Ongoing terrorist activities and insurgencies, in whatever configurations they come in and no matter what local conflicts they are involved in, constitute the primary warfare threat facing the international community today.

Having said this, the threat of a nuclear armed Iran will have major implications not only in the region but directly on the United States and its allies and interests globally. The changes we are currently witness to in Africa and the Middle East will no doubt continue to provide a strong backbone for the radical extremist sympathizer. The “uprisings” of those who are democratically minded and seek real liberal change in the way their countries have been governed being squashed by the more organized and more experienced conservative and religious sectors who would like to see the religious laws they abide by be enforced will no doubt bring these views to the streets of Western society and pose more difficult challenges on the classic policing systems enforced currently.

After September 2001, al Qaida demonstrated that it had achieved its ambitions to inflict catastrophic chaos, bloodshed and costly damages on its adversaries around the world. In other conflicts, such as the Palestinian-Israeli arena, terrorist rebellions are primarily localized and perhaps more easily controlled.

More than ten years have gone past since the tragic attack and modern day declaration of war on America, and still, because of the worldwide reach of al Qaida and its affiliates, including the spontaneous emergence of al Qaida-inspired groupings and cells in Western Europe, North America, Africa and elsewhere, many nations have been upgrading their homeland security defenses and calling on their academic communities to provide analytical understanding of the nature and magnitude of the threat and how to counteract and resolve it.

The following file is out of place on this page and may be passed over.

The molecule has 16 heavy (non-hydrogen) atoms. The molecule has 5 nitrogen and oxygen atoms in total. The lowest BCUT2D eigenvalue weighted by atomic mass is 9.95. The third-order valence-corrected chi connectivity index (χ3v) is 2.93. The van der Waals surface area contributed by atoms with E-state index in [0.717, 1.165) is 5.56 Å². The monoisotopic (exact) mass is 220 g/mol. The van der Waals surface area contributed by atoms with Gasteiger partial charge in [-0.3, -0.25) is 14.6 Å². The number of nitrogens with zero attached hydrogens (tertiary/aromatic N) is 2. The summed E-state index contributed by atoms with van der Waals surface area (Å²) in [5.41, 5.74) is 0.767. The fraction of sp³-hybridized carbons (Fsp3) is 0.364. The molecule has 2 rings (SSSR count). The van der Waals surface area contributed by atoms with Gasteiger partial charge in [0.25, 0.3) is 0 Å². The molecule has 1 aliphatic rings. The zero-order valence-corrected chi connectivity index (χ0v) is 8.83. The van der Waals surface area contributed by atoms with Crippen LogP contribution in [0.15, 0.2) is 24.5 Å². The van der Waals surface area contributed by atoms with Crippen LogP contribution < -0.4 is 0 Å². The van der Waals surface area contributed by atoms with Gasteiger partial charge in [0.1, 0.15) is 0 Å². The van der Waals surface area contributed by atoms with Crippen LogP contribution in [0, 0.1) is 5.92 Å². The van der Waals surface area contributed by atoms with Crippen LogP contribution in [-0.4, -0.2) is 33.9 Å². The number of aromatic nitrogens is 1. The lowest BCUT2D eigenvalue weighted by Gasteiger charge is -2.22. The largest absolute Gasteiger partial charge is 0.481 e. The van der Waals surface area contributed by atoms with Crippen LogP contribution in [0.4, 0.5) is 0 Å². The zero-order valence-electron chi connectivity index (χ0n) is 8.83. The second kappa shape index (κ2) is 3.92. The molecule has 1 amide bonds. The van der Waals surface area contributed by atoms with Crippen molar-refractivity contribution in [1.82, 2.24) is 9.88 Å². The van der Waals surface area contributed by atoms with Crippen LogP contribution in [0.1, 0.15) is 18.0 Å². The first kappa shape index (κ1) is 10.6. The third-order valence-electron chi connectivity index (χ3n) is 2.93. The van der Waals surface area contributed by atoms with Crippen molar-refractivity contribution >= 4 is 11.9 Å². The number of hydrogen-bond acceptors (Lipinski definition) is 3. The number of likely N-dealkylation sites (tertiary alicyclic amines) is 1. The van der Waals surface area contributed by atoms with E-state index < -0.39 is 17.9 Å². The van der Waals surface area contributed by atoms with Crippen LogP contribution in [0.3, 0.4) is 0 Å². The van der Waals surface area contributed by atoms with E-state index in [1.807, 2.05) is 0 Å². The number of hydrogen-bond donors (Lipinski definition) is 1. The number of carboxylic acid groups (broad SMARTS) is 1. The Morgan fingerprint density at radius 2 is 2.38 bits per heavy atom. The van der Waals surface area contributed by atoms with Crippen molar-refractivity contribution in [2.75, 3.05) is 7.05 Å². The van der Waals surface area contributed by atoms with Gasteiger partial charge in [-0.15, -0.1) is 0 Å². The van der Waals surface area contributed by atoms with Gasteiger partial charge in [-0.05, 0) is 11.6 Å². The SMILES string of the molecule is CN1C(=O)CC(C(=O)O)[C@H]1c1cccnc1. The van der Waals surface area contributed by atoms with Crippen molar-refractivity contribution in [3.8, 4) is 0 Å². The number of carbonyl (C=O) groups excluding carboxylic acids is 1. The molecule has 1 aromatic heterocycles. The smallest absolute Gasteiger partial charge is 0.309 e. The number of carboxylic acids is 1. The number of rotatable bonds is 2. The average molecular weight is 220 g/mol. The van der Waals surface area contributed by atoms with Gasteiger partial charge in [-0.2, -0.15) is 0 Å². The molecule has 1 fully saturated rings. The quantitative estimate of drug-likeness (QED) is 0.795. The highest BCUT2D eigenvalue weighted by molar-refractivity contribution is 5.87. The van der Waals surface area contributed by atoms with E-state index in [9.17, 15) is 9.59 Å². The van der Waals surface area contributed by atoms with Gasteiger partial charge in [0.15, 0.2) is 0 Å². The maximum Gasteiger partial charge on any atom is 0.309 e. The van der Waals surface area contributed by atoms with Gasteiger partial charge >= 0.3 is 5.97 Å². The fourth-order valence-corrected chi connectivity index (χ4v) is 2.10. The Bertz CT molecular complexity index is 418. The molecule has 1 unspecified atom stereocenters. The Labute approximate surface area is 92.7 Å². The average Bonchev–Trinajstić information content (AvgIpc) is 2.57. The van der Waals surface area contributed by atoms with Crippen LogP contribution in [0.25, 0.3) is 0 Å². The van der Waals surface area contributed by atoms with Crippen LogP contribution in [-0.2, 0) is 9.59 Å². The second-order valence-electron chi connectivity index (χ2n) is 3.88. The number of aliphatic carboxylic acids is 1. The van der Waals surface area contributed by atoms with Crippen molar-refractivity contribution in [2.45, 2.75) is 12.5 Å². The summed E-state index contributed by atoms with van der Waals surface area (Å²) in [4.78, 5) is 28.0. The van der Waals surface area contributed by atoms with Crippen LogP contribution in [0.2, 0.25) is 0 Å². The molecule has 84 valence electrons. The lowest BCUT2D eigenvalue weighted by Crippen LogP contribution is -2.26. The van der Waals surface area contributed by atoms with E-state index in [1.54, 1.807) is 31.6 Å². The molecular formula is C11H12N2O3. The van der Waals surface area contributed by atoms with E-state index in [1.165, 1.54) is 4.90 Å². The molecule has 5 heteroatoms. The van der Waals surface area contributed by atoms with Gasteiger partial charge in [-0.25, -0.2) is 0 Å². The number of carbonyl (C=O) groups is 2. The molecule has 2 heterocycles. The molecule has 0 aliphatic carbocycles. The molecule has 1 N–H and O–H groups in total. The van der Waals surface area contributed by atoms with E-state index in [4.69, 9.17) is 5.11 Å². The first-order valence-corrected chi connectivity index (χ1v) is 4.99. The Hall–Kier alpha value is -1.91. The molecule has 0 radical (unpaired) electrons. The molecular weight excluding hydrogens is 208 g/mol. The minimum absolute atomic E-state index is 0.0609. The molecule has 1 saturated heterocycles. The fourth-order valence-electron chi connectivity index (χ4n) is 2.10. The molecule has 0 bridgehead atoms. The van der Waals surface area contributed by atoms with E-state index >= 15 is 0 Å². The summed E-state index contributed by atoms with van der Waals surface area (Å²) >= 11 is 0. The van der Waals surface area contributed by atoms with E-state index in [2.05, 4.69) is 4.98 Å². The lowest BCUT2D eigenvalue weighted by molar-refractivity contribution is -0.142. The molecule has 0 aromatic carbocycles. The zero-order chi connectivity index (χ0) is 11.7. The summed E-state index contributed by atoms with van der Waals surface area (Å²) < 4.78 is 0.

Even with many top al Qaida leaders and figureheads being eliminated from this conflict, the philosophy and psychology of this now embedded , out in the open, declaration of a clash in cultures and al Qaida inspired doctrine will take generations to eradicate.

As a result, terrorism courses, research institutes and certificate programs have been proliferating at universities and other academic institutions around the world with only an academic understanding through analysis and not a ground level, street wise understanding of the psych that instills the mind of the potential terrorist. Despite the great attention being devoted to terrorism studies; however, there is no consensus about the most fundamental starting point in terrorism studies: how to define terrorism trends.

Defining terrorism is no doubt the most ambiguous component in terrorism studies, with no universally accepted definition that differentiates attacks against civilian noncombatants or armed military or takes into account the latest trends in terrorist objectives and warfare.

The terrorism trend today is no doubt a much stronger form of violent struggle in which violence is deliberately used against civilians in order to achieve political goals (nationalistic, socioeconomic, ideological, religious, criminal, etc.).” The use of ‘deliberate’ targeting of civilians in order to achieve political objectives is what distinguishes a terrorist act from guerrilla warfare, where military units are targeted. The trauma and carnage created by terror events have long term effects on all involved and at all levels of community.